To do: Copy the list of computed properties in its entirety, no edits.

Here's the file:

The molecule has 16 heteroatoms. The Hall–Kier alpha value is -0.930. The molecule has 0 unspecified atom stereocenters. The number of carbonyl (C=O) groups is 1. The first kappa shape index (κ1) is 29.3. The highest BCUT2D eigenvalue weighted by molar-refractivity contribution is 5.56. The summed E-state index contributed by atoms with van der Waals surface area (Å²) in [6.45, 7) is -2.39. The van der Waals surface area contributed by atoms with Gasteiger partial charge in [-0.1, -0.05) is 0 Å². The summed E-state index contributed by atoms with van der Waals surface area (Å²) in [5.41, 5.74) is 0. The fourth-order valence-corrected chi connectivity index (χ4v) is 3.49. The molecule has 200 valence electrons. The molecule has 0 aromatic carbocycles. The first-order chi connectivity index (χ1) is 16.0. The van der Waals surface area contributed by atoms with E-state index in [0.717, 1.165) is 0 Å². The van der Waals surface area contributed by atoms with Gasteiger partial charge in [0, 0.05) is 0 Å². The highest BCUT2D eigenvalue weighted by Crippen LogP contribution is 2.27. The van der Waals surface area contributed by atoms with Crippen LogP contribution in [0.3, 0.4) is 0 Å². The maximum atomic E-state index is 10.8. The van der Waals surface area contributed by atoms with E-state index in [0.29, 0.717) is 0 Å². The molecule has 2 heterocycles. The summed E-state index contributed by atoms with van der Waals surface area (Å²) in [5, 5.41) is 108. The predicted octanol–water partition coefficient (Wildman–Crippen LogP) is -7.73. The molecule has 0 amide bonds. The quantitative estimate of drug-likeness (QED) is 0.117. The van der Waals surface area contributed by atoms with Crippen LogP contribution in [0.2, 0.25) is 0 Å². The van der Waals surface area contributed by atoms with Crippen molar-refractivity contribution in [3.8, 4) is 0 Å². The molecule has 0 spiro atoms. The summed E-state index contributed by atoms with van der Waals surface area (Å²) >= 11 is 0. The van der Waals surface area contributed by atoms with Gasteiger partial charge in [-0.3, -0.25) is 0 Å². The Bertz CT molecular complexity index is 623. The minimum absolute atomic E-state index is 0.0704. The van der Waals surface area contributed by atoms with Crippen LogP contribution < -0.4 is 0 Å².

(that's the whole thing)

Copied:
The molecule has 16 heteroatoms. The Hall–Kier alpha value is -0.930. The molecule has 0 unspecified atom stereocenters. The number of carbonyl (C=O) groups is 1. The first kappa shape index (κ1) is 29.3. The highest BCUT2D eigenvalue weighted by molar-refractivity contribution is 5.56. The summed E-state index contributed by atoms with van der Waals surface area (Å²) in [6.45, 7) is -2.39. The van der Waals surface area contributed by atoms with Gasteiger partial charge in [-0.1, -0.05) is 0 Å². The summed E-state index contributed by atoms with van der Waals surface area (Å²) in [5.41, 5.74) is 0. The fourth-order valence-corrected chi connectivity index (χ4v) is 3.49. The molecule has 200 valence electrons. The molecule has 0 aromatic carbocycles. The first-order chi connectivity index (χ1) is 16.0. The van der Waals surface area contributed by atoms with E-state index in [0.717, 1.165) is 0 Å². The van der Waals surface area contributed by atoms with Gasteiger partial charge in [0, 0.05) is 0 Å². The highest BCUT2D eigenvalue weighted by Crippen LogP contribution is 2.27. The van der Waals surface area contributed by atoms with Crippen LogP contribution in [0.3, 0.4) is 0 Å². The maximum atomic E-state index is 10.8. The van der Waals surface area contributed by atoms with E-state index in [0.29, 0.717) is 0 Å². The molecule has 2 heterocycles. The summed E-state index contributed by atoms with van der Waals surface area (Å²) in [5, 5.41) is 108. The predicted octanol–water partition coefficient (Wildman–Crippen LogP) is -7.73. The molecule has 0 amide bonds. The quantitative estimate of drug-likeness (QED) is 0.117. The van der Waals surface area contributed by atoms with Crippen LogP contribution in [0.2, 0.25) is 0 Å². The van der Waals surface area contributed by atoms with Crippen molar-refractivity contribution in [3.8, 4) is 0 Å². The molecule has 0 spiro atoms. The summed E-state index contributed by atoms with van der Waals surface area (Å²) >= 11 is 0. The van der Waals surface area contributed by atoms with Gasteiger partial charge in [-0.3, -0.25) is 0 Å². The Bertz CT molecular complexity index is 623. The minimum absolute atomic E-state index is 0.0704. The van der Waals surface area contributed by atoms with Crippen LogP contribution < -0.4 is 0 Å².